SCHENECTADY — Gun violence has spared few American cities this summer, rippling across the United States amid a season of civil unrest, pandemic and economic turmoil.
In urban areas both large and small, police forces have had to contend with spikes in gun-related violence that haven’t been seen in years.
The Capital Region’s three major urban areas — Albany, Schenectady and Troy — have experienced their own increases in violence.
Yet the Electric City emerged from the summer having managed to largely buck the overall trend (despite recording the city’s fifth homicide of the year on Friday night) and end with fewer homicides and a more muted spike in shootings compared with its Capital Region counterparts.
Why did Schenectady see a less dramatic increase?
Untangling crime statistics is notoriously tricky, but stakeholders have offered varying reasons.
“It’s a combination of a lot of hard work done by officers,” said city Police Chief Eric Clifford last week. “We are being proactive in doing investigations, and our investigative bureau has been working non-stop around the clock.”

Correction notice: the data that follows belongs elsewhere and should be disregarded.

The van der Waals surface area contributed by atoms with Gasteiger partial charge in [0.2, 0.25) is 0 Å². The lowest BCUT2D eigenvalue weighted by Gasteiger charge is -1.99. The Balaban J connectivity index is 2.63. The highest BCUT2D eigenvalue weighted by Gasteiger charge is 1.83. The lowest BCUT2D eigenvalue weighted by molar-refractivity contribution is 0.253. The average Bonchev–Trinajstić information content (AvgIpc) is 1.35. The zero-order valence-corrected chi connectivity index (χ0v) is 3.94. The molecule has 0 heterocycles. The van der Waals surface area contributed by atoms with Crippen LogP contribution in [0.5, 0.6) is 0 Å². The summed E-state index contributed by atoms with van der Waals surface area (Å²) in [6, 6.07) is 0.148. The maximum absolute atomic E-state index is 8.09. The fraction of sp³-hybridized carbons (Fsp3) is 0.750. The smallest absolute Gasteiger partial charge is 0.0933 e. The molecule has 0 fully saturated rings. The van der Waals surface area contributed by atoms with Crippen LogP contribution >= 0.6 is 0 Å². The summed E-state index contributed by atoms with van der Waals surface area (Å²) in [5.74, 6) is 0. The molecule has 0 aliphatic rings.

When compared to the same time period last year, shootings nearly doubled from January to August, from 10 to 19.
The number of victims saw a similar increase, from 11 to 26 (not including the slaying of Elnahcere S. Vincent, a 22-year-old Albany resident who died after being shot multiple times in front of a State Street liquor store on Friday night).
Despite the uptick, the numbers aren’t as pronounced as they are in Albany, where 29 people were injured by gunfire last year, three of them fatally — and all of them after October.
The number of gunshot victims soared to 101 this year as of Sept. 16 — a nearly 250 percent increase.
Just last week, a 37-year-old man was shot and killed, the city’s 11th fatal shooting (and 15th homicide overall, tying 2018 for a record-high number).
The numbers are similar in Troy, where 27 people were shot between January and August, up from 6 during the same time period last year, a 350 percent increase.
While the city did not incur any gunshot-related homicides during the first nine months of 2019, according to data submitted to the state Division of Criminal Justice Services (DCJS), six have been fatally shot this year to date — including Ayshawn Davis, the 11-year-old whose death has left the community reeling — and Tamari Rodriguez, a 17-year-old who died on Friday after being shot the previous day.
Clifford noted gun violence transcends municipal borders, and is mindful that much of the violence in Schenectady is caused by players from elsewhere (and vice-versa).